On 9 May, South Sudanese leaders signed an 'Agreement to Resolve the Crisis' that has gripped their country for the past five months. By committing to an end to the fighting, an inclusive national dialogue and to ensure aid agencies can access people who desperately need help, the leaders recognized what the people want most: peace. While optimism must be tempered by the continued small clashes we have seen so far, the agreement is a crucial first step.
But it is not a panacea for the problems the ordinary people of this country still face. Over the past five months, over 1.3 million people have been displaced from their homes. 3.7 million people are in the acute or severe stages of food insecurity. 4.9 million people are in immediate need of humanitarian aid. By the end of 2014, over 6 million people in South Sudan -- half of the population -- will be displaced, starving or dead. The numbers appear staggering. The reality is much more so.
And this reality will not change overnight, even if the agreement holds. The fighting has continued deep into the planting season, jeopardizing this year's harvest. Lives have been devastated, livelihoods have been lost, markets have been destroyed and traders have fled. Recent food security surveys have raised alarm bells -- famine is likely in conflict-affected states in the coming months. It's easy to ignore these signs, but we must not miss this opportunity to save lives.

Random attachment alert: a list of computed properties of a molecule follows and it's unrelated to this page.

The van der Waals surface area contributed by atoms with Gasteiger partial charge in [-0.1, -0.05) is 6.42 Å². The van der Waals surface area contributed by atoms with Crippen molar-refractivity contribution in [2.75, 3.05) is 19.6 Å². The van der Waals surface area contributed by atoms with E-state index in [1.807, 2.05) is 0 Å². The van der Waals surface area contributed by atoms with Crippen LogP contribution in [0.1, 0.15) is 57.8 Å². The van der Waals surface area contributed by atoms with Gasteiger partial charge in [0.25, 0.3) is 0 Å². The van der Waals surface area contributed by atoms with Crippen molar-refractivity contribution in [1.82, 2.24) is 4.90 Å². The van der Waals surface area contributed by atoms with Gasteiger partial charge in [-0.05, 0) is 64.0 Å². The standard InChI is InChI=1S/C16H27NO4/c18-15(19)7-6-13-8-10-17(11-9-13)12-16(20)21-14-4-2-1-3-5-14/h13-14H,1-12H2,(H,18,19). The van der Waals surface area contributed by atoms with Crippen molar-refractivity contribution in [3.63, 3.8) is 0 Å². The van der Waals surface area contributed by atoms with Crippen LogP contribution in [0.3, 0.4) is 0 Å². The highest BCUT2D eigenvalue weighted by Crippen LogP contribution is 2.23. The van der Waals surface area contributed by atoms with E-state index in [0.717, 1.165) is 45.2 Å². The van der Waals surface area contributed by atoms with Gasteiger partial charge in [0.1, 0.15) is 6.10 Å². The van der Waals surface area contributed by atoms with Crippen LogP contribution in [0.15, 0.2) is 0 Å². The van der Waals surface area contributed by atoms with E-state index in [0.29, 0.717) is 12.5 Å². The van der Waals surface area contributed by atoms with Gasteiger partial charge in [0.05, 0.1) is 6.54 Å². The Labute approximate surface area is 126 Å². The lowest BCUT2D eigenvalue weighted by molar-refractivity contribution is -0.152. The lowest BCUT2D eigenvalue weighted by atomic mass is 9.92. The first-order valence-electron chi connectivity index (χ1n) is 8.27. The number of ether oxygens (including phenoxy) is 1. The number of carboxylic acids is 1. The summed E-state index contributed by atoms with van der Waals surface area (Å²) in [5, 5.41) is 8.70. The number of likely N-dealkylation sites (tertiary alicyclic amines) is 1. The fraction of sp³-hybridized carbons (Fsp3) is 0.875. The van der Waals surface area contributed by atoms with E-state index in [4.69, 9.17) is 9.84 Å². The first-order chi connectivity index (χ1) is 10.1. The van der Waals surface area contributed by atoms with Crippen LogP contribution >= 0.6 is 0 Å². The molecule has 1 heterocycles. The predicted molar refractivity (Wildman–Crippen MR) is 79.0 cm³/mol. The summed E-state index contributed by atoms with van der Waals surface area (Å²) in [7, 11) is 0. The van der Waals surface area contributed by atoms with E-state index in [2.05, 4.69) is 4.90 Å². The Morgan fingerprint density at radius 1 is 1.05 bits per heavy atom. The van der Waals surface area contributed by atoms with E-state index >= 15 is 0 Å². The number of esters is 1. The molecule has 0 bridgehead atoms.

Malnutrition among children has doubled since January, threatening the lives of hundreds of thousands of children. An estimated 223,000 children will suffer from acute malnutrition, and 50,000 of them, mainly in Jonglei, Upper Nile and Unity states, could die if treatment is not available. Access to basic health care has just about disappeared. Scores of health facilities have been destroyed or looted in attacks, many health workers have fled, and some displaced people have been compelled to cross conflict frontlines in a desperate search for treatment. The crisis is likely to cause more preventable deaths unless there is peace and the aid operation gears up quickly.
Aid agencies are working hard to alleviate the enormous suffering caused and prevent the loss of more lives by mounting a nuts and bolts relief operation to save lives, prevent a famine, and avert the loss of another generation. We are focusing on food and livelihoods, preventing and treating malnutrition, providing emergency health care, helping people get potable water and sanitation, giving shelter, and protecting civilians. We are also helping children and women cope with the scars of war: the most unthinkable crimes which have shattered their lives.
This week, aid agencies and donors from the world's capitals gathered in Oslo. I have one simple message for them: The Kiir-Machar agreement is not a silver bullet, but it opens a window of opportunity. And the time has come for all donors to scale up.
An end to the conflict would allow people to move around in greater safety, to sow in what remains of the planting season, and to take better care of themselves in the coming months. It would also allow for UN and humanitarian agencies to better deliver relief to people most in need wherever they are. The parties must live up to their promises, and the international community must hold them to those promises. At the same time, the world's donors must unite behind the people of South Sudan, and provide the support they so desperately need to survive and eventually rebuild their lives and, ultimately, their nation. It is not too late to save this generation of South Sudanese.